Beloved culinary teacher mixes things up one last time

After+being+an+educator+for+over+30+years%2C+beloved+cooking+teacher+Ms.+Maw+is+retiring.+
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Beloved culinary teacher mixes things up one last time

After being an educator for over 30 years, beloved cooking teacher Ms. Maw is retiring.

After being an educator for over 30 years, beloved cooking teacher Ms. Maw is retiring.

Photo by: Lara Delvechio

After being an educator for over 30 years, beloved cooking teacher Ms. Maw is retiring.

Photo by: Lara Delvechio

Photo by: Lara Delvechio

After being an educator for over 30 years, beloved cooking teacher Ms. Maw is retiring.

By Gabrielle Kesh, Features Editor

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Everyone knows the buoyant face from the cooking room that constantly lights up the halls. That face is Caren Maw’s: the culinary arts teacher at West Essex for the past 12 years. Between teaching five classes a day, advising members of the Cooking For a Cause club and being a mom to her actual family (not just a loving mom to her students), Ms. Maw does it all. In news that deeply saddens her devoted fans, Ms. Maw has announced her retirement from more than 30 years of education and has chosen to pass her recipes to the next generation.

“I will miss the kids and the special people in this building that feel like family,” Ms. Maw said. “But I know in my heart that this is the right decision for me.”

Her history with teaching dates back 31 years. She started at West Morris Mendham High School as a family and consumer science teacher before coming to West Essex in 2006. Currently, Ms. Maw teaches three sections of Culinary Arts I and two sections of Culinary Arts II. She loves teaching her students how to cook new foods and stresses how her lessons apply to the real world.  “I had one student who graduated from the Culinary Institute of America and I had another student become a recipe developer,” Ms. Maw said. “It’s very exciting to see my old students using what I taught them as they grow up.”

In 2010, Ms. Maw earned the school’s Educator of the Year Award. It is her positive energy and passion that made her a prime candidate for the award. She had only been employed at West Essex for four years when she won the award, but had already made a significantly positive impact on the school.

“Ms. Maw is very deserving of this award because she tries incredibly hard to see all of her students meet their highest potential,” freshman Emily Blake said.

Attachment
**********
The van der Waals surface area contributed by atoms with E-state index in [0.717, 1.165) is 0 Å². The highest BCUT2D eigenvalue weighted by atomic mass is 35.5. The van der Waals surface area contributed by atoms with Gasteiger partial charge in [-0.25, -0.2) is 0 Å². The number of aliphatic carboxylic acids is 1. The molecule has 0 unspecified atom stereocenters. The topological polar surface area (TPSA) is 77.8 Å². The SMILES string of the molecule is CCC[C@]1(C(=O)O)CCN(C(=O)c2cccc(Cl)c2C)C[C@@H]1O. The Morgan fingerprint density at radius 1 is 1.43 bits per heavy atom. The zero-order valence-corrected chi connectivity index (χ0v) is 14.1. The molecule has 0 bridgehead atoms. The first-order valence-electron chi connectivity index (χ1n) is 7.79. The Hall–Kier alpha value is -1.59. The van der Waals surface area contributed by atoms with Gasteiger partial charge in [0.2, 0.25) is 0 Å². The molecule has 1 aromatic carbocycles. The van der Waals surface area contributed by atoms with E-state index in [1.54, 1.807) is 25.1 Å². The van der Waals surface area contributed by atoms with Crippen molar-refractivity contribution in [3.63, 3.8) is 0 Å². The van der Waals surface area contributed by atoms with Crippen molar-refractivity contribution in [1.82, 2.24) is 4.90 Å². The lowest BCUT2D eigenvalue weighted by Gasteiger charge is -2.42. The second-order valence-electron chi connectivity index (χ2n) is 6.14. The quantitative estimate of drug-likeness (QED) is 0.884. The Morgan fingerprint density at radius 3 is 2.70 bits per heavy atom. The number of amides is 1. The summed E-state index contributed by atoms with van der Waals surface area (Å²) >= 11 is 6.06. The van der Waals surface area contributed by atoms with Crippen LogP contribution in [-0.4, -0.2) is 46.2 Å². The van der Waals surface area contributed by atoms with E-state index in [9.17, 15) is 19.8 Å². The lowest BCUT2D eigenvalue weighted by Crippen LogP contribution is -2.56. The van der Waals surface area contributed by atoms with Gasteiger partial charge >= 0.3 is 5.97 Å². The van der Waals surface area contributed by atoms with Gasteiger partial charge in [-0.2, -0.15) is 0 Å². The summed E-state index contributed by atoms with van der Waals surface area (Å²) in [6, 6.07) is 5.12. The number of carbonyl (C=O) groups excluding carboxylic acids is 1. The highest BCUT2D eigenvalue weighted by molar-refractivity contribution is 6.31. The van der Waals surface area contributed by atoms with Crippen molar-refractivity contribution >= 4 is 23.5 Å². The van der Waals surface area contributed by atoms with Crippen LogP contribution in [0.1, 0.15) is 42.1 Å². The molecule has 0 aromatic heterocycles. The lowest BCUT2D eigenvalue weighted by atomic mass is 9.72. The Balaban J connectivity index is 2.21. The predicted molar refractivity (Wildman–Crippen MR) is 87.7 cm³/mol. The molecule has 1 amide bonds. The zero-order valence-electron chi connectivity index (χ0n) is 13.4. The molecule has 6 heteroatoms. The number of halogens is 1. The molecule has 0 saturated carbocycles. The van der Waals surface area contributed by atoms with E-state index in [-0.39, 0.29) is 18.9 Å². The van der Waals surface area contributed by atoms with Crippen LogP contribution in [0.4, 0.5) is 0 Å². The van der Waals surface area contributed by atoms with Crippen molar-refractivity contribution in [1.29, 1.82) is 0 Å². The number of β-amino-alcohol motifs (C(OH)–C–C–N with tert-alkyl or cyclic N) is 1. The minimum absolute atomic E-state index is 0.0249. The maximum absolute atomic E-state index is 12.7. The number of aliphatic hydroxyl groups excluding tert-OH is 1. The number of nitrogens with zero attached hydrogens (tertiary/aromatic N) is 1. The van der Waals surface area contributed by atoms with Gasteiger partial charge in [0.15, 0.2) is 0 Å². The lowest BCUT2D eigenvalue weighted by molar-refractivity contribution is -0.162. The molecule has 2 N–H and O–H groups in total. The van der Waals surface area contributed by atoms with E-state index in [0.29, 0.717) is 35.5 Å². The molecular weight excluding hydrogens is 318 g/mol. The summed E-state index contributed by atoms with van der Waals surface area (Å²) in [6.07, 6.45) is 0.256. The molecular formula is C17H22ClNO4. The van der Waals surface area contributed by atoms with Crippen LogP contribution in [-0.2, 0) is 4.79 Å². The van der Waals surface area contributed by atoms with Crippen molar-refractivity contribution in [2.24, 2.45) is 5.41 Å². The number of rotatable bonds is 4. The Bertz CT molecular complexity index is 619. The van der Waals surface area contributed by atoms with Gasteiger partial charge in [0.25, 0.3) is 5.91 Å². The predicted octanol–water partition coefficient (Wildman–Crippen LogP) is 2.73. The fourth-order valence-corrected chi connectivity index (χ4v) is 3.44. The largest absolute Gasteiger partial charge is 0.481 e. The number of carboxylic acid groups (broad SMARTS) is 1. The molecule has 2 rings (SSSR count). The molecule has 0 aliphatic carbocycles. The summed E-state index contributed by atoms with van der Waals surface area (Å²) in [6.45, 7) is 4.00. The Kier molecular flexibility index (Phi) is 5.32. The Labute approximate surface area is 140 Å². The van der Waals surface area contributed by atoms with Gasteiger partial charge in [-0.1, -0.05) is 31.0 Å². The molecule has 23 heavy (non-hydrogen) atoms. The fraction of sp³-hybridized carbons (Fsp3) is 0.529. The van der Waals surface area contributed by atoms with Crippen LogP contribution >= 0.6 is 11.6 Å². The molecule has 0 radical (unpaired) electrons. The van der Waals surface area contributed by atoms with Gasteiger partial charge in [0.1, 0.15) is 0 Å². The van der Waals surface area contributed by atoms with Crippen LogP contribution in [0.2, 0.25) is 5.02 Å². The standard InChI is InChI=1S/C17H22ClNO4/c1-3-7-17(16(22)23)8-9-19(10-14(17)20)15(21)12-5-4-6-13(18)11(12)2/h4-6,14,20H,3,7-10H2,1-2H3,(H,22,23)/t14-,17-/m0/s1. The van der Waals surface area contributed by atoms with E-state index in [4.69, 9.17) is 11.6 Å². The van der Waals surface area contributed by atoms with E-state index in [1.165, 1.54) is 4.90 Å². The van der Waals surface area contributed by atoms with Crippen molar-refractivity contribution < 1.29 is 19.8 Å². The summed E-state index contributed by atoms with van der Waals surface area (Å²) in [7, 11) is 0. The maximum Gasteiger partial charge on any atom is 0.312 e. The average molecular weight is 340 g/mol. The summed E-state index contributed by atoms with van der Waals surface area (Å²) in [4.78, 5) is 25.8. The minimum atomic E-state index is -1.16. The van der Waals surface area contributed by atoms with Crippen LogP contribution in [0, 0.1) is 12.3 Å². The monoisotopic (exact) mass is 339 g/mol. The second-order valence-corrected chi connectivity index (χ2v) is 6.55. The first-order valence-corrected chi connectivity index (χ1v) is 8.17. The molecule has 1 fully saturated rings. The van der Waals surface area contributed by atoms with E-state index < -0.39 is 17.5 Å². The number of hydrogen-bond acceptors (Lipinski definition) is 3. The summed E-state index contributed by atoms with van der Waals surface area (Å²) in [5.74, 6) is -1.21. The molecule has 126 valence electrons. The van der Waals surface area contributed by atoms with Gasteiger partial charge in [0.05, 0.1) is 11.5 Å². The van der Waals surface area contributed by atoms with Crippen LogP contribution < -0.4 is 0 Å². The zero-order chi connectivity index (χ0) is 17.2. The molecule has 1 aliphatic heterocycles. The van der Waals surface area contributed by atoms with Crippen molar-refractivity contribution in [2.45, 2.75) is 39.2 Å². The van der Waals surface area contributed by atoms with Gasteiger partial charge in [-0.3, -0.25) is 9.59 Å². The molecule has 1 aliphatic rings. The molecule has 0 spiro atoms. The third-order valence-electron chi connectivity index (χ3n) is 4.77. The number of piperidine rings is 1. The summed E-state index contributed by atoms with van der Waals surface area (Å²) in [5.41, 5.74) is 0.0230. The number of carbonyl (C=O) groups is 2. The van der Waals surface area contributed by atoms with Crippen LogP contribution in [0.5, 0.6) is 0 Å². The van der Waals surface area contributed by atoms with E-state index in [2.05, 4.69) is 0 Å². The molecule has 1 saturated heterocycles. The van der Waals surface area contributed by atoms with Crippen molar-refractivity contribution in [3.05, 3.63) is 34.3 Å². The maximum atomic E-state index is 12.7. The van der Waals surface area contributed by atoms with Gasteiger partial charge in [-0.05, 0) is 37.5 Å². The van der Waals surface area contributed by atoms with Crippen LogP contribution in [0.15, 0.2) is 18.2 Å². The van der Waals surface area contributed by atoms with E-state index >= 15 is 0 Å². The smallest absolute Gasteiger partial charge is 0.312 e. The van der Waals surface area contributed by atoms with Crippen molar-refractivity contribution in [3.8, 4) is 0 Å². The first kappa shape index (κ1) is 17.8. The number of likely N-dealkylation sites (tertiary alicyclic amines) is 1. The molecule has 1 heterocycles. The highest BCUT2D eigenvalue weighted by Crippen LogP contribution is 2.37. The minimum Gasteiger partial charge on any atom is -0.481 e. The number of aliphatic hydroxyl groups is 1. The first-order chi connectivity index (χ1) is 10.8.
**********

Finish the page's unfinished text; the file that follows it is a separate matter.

“She’s always smiling and will listen to anyone who wants to talk,” music teacher Alex Soares said. “I’m going to miss the time I spent working with her to put together the senior citizen brunch.”

“She makes the boring parts of class fun,” freshman Alexis Abate said.

“Ms. Maw is the nicest and most awesome teacher I’ve ever had!” junior Melanie Turano said.

Last year, Ms. Maw was asked to be the adviser of the Cooking for a Cause Club, which helps provide food for people in need. In early May, the club made peanut butter and jelly sandwiches for Tony’s Kitchen food bank in Montclair. Ms. Maw has spent countless hours planning activities, selling baked goods and hosting meetings to make the club as successful as possible. Despite not getting paid for her role as an adviser, she takes on the role because she is extremely passionate about everything the club stands for.

“Ms. Maw is a friend to anyone and I can’t thank her enough for her dedication to the Cooking for a Cause Club,” said sophomore Gillian Wolf, president of the club. “She doesn’t have to be apart of it but she chooses to, and that’s something really special.”

Outside of school, Ms. Maw focuses on family and travel. She is very close with her daughter, who graduated from Northeastern University in Boston, and her son, who will be a sophomore at Rutgers in the fall. She enjoys taking trips down the beach as well as visiting antique shows and during her retirement, she is excited to have additional time to explore other activities that interest her.

Ms. Maw hopes that in the future, West Essex will create a family consumer science program with levels of sewing and flat pattern design. She believes that this class could benefit students by allowing them to use their dexterity to enhance their creativity.  The lessons in the class would not only benefit children as high schoolers, but also throughout their lives.

Although Ms. Maw will no longer be working at West Essex, she hopes that the cooking program will maintain its current momentum. She plans to visit if she has the opportunity and wishes her students the best of luck as they advance through their culinary journeys.

“I want my students to remember to have confidence in their abilities,” Ms. Maw said. “You never know what you can cook until you experiment with ingredients.”

Behind the Byline
Gabrielle Kesh, Features Editor

Gabrielle Kesh works for The Wessex Wire. Tennis is her favorite sport and she plays on the school team every fall. Gabrielle loves shopping, hanging...

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